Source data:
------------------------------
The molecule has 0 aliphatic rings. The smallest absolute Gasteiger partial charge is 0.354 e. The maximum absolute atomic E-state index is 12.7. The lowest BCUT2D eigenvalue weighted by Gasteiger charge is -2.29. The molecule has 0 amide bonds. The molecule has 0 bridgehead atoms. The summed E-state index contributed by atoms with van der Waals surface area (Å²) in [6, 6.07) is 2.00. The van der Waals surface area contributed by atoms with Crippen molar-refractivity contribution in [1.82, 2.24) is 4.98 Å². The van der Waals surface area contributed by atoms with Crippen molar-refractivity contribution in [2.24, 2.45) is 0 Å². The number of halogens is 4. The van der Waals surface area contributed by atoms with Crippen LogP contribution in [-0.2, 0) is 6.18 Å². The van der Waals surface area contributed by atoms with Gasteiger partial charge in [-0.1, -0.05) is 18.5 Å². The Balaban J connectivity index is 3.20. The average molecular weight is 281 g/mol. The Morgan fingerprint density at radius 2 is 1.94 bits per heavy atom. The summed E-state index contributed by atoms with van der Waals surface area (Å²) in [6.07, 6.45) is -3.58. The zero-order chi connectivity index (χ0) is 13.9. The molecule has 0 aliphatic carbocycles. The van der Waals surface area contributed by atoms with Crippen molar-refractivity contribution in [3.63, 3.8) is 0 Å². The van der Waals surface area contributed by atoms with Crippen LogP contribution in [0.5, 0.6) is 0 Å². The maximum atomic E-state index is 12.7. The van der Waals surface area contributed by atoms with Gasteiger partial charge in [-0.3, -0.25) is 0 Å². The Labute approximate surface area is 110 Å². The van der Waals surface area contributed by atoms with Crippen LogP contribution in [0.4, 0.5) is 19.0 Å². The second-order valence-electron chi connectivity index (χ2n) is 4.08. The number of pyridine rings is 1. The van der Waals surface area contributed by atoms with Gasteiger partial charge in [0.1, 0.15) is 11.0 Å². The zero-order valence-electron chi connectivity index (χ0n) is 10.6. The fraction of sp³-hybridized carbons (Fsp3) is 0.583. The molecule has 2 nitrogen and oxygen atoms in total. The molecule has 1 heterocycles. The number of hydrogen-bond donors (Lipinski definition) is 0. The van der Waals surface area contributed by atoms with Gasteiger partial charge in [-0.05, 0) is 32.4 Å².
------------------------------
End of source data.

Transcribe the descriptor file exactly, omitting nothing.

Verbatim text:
The molecule has 0 aliphatic rings. The smallest absolute Gasteiger partial charge is 0.354 e. The maximum absolute atomic E-state index is 12.7. The lowest BCUT2D eigenvalue weighted by Gasteiger charge is -2.29. The molecule has 0 amide bonds. The molecule has 0 bridgehead atoms. The summed E-state index contributed by atoms with van der Waals surface area (Å²) in [6, 6.07) is 2.00. The van der Waals surface area contributed by atoms with Crippen molar-refractivity contribution in [1.82, 2.24) is 4.98 Å². The van der Waals surface area contributed by atoms with Crippen molar-refractivity contribution in [2.24, 2.45) is 0 Å². The number of halogens is 4. The van der Waals surface area contributed by atoms with Crippen LogP contribution in [-0.2, 0) is 6.18 Å². The van der Waals surface area contributed by atoms with Gasteiger partial charge in [-0.1, -0.05) is 18.5 Å². The Balaban J connectivity index is 3.20. The average molecular weight is 281 g/mol. The Morgan fingerprint density at radius 2 is 1.94 bits per heavy atom. The summed E-state index contributed by atoms with van der Waals surface area (Å²) in [6.07, 6.45) is -3.58. The zero-order chi connectivity index (χ0) is 13.9. The molecule has 0 aliphatic carbocycles. The van der Waals surface area contributed by atoms with Crippen molar-refractivity contribution in [3.63, 3.8) is 0 Å². The van der Waals surface area contributed by atoms with Crippen LogP contribution in [0.5, 0.6) is 0 Å². The maximum atomic E-state index is 12.7. The van der Waals surface area contributed by atoms with Gasteiger partial charge in [-0.3, -0.25) is 0 Å². The Labute approximate surface area is 110 Å². The van der Waals surface area contributed by atoms with Crippen LogP contribution in [0.4, 0.5) is 19.0 Å². The second-order valence-electron chi connectivity index (χ2n) is 4.08. The number of pyridine rings is 1. The van der Waals surface area contributed by atoms with Gasteiger partial charge in [0.1, 0.15) is 11.0 Å². The zero-order valence-electron chi connectivity index (χ0n) is 10.6. The fraction of sp³-hybridized carbons (Fsp3) is 0.583. The molecule has 2 nitrogen and oxygen atoms in total. The molecule has 1 heterocycles. The number of hydrogen-bond donors (Lipinski definition) is 0. The van der Waals surface area contributed by atoms with Gasteiger partial charge in [-0.05, 0) is 32.4 Å².